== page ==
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Howard Krusey's 1932 Ford Hiboy Roadster
(from Volume 14, Issue 158)

For about 26 years, Howard Krusey of Complete Auto Upholstery in Altamonte Springs, Florida has been doing outstanding upholstery work to put the finishing touches on some of the coolest cars in the Southeast. There have literally been hundreds of award winning cars and trucks come through his shop over the years, and even if you are not aware of it, if you are reading this magazine and attend shows much at all, I’m sure you’ve seen his craftsmanship on display in some of the vehicles you’ve drooled over. Howard has always had one project or another of his own going through the years, and recently he completed his latest - the 1932 Ford Hiboy Roadster pictured here.

With the help of some friends, Howard put the car together himself, starting with the So-Cal boxed frame, which was pinched 1-1/2 inches in the front. To that he added a 4” Magnum I-Beam chrome front axle, Magnum front disc brakes, and stainless hairpin radius rods. Up front you’ll find mono leaf spring, out back is a Pete & Jake’s ladder bar and pan hard bar, with Pro shocks all around.

Providing the power is a Chevy 383 stroker motor built by Keith Weber out of Groveland, Florida. Items include an Eagle crank and rods, Keith Black pistons, Comp Cams 290 hydraulic 470-470 bump stick, Comp Cams roller tipped rocker arms and Corvette 461 cylinder heads with 2.02 and 1.60 valves. An Edelbrock 600cfm carb feeds the fuel, and an HEI ignition provides the spark. Lots of eye candy was also added in the form of a chrome intake, valve covers, alternator, air conditioning compressor, fuel and water pump, plus polished aluminum pulleys, Griffin radiator and fan shroud. Behind the motor you’ll find a 700R4 overdrive automatic, built by Don Marcone of Fourth Gear Inc. in Eustis, Florida, which is kept running cool by a B&M trans cooler. A custom driveshaft by George and the crew at Advance Driveline in Orlando routs the power back to an 8-inch Ford Trac-Loc rear end with 3.50:1 gears.

The body came from Show Me Rod & Custom, which had the cockpit extended 2-inches. All the body modifications and general clean up of the usual things about a fiberglass body were handled by Lenny Toussaint. This included fitting the decklid, hood and grill, and installing the frenched ‘39 Ford LED taillights and flush mounted third brake light. After much glass work, block sanding, and multiple coats of primer it was time for Lenny to break out the spray gun again and lay down the House Of Kolor tangelo pearl and black paint, then multiple coats of clear. After a couple of days of sanding and rubbing, the result was a super smooth and eye-catching finished product.

The wheels are Billet Specialties Fast Lanes, with 15x6 in front and 18x9.5 out back. The current tires were won by running the Autocross at the Goodguys show in Atlanta this summer (a testimony to not only Howard’s driving, but also the car’s solid construction), and consist of BFGoodrich G-Force KDW’s measuring 205-55-15 up front and 285-60-18 rearward.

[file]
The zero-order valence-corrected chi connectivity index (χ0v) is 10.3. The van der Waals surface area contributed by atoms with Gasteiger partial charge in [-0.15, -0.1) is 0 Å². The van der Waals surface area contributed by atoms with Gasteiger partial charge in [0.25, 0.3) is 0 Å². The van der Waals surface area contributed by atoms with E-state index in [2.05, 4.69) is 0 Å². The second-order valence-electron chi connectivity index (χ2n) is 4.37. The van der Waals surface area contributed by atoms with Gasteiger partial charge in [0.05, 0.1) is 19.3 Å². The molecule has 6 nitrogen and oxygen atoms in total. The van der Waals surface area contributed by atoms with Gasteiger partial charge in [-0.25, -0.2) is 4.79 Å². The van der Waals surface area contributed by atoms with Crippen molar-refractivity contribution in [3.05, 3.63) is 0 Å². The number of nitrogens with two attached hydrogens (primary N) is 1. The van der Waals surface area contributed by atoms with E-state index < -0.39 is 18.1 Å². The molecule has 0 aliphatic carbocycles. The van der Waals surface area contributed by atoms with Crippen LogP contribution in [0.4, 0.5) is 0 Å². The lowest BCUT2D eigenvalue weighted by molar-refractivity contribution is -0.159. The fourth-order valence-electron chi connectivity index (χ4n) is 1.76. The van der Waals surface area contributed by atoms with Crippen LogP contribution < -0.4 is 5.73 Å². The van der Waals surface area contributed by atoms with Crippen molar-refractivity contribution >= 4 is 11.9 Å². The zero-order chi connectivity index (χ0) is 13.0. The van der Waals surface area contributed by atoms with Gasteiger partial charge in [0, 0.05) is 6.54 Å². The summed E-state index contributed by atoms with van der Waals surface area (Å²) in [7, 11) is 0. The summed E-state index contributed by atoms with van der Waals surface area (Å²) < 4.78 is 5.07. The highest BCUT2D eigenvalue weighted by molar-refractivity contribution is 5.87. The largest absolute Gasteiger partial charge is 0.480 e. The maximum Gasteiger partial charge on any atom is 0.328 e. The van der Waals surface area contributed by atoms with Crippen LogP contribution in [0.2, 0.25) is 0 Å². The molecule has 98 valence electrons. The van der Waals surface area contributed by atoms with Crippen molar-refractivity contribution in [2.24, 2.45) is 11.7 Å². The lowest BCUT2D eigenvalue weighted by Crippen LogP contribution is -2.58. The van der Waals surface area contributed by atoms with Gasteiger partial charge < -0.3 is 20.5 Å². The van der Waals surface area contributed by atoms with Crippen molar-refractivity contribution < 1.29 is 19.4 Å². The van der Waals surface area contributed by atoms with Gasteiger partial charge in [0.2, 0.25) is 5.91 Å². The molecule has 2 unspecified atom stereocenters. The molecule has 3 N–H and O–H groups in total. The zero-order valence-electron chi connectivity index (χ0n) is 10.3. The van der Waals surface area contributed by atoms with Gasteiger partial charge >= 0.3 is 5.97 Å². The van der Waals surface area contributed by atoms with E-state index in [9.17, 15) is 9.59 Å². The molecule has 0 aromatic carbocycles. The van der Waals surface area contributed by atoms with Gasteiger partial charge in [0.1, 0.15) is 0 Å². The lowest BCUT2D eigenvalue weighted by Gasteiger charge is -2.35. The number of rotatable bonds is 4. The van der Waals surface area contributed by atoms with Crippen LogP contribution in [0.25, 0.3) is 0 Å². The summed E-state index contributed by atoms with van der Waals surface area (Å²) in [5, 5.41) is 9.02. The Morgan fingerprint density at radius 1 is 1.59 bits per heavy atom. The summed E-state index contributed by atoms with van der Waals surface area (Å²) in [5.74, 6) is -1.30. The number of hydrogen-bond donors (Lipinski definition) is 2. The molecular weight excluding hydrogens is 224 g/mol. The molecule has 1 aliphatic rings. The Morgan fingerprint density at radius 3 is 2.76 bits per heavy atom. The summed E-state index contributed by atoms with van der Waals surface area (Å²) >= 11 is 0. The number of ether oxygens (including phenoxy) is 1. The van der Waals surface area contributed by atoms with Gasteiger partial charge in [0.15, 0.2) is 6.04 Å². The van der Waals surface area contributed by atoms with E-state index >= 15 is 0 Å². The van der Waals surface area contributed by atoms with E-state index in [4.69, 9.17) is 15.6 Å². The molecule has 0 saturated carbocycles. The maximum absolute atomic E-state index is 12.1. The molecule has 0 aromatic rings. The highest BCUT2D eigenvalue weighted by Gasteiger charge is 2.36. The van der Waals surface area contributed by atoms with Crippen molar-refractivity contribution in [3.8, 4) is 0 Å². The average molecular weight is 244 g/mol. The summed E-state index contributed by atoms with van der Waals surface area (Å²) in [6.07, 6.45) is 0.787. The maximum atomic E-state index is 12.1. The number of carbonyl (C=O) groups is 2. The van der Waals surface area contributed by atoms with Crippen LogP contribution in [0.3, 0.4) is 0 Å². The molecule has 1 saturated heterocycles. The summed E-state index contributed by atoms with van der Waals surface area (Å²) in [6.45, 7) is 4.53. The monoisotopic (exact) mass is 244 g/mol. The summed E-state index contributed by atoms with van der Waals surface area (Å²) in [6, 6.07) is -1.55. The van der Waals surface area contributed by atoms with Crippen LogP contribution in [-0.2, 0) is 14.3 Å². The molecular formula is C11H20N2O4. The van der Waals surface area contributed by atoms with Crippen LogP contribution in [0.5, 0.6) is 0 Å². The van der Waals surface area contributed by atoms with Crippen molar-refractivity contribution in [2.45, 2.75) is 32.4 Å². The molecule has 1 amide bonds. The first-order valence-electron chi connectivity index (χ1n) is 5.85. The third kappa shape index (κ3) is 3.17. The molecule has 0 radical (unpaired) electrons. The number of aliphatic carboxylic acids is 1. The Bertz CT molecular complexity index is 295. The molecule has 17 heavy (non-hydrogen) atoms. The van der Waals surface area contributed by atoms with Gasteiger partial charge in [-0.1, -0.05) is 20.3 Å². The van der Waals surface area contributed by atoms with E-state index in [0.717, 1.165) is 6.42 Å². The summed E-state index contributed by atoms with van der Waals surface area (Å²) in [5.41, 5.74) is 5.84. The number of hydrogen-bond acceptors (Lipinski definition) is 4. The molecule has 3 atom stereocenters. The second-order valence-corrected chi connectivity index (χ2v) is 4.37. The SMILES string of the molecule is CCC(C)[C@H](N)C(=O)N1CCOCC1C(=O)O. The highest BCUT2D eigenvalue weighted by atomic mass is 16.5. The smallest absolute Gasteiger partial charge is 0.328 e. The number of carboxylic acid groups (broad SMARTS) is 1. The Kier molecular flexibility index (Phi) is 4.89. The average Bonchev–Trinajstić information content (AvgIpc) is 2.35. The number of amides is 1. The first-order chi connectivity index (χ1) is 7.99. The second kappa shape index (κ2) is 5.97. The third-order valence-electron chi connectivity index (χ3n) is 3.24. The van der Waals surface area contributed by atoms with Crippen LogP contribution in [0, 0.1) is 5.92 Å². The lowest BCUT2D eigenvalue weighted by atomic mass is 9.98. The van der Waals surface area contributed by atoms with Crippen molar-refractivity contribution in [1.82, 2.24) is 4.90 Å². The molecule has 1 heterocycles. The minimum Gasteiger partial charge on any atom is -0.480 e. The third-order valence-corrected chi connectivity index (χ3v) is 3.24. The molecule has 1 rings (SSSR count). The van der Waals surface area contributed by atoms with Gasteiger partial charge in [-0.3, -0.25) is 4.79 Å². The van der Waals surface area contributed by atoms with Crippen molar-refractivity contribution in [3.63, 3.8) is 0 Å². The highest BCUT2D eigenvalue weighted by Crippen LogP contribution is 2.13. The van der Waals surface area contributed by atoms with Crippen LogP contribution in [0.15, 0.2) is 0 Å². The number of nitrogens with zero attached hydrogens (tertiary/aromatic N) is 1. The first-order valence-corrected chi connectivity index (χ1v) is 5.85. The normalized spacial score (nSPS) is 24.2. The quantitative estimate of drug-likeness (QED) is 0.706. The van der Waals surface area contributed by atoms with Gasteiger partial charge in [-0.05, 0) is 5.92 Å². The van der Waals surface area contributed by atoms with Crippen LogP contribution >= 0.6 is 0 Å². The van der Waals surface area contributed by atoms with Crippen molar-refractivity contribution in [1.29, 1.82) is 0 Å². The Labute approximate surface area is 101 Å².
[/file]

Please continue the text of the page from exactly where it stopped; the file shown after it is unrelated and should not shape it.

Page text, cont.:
To compliment all the outstanding work already done Howard had Steve Bronovitsky of B ‘n J Powder Coating in Orlando do the rotors, calipers, brake drums, backing plates, rear end housing, center section, driveshaft, transmission case (after grinding it smooth first), engine block and heads (also ground smooth), front spring, frame, master cylinder and many assorted brackets and pieces. The full length headers go into a 2-1/2 inch exhaust system with Flowmaster mufflers, which was built by Steve and Howard using mandrel bent tubing so there are no kinks in the system (many thanks go out to Steve!). The entire system was then coated at PerformanceKote in Orlando.

Now it was Howard’s turn, as the emphasis turned to the interior. He started by framing in the trunk so he could build the final panels. Then after much sketching Howard decided on the design, and using spinney beck leather in an orange color, along with black cobra accents, he completed the fully upholstered trunk. Moving forward into the cabin he continued the same design theme, adding pockets in the doors and utilizing Fiero bucket seats. Autometer gauges were won at the Goodguys show in Tallahassee, and much work was done to hide the air conditioning unit under the dash for a clean look. The steering column is a Chevy van tilt unit, modified by Chris Krusey, who also modified the brake pedal to come out of the left side of the column. The car was fully insulated with wood and Dynamat to keep things quiet, allowing passengers to appreciate the Alpine touch screen flat panel CD/DVD player in a custom built console under the dash, and the Boston Acoustic speakers powered by a hidden amplifier. For the top Howard used a stock frame unit, but chopped the folding top irons 2-inches, then modified all three wood bows in the assembly to make it lowered and narrow. It was then covered with a black Hartz cloth folding top, matching the main body color.

Upon “completion” the car received the personalized license plate “NVR DNE”, because we all know specialty vehicles are never really “done”. You are always working on them, changing this and that. The slogan “Traded For” was also added under the decklid when the car was being pin striped. That is because the body was traded for some upholstery in a car Paul Stanley was building, and the paint and body work were traded with Lenny for an interior in his Brookville roadster.

As with most owner-built cars, there are lots of people to thank for their help. Howard would like to extend a big “Thank You” to Steve Bronovitsky for his fabrication help and tons of powdercoating, Chris Stephans for various things, Lenny Toussaint for not complaining like many painters do, his son Chris Krusey for help early in the car’s construction, and his wife Sue Krusey. CN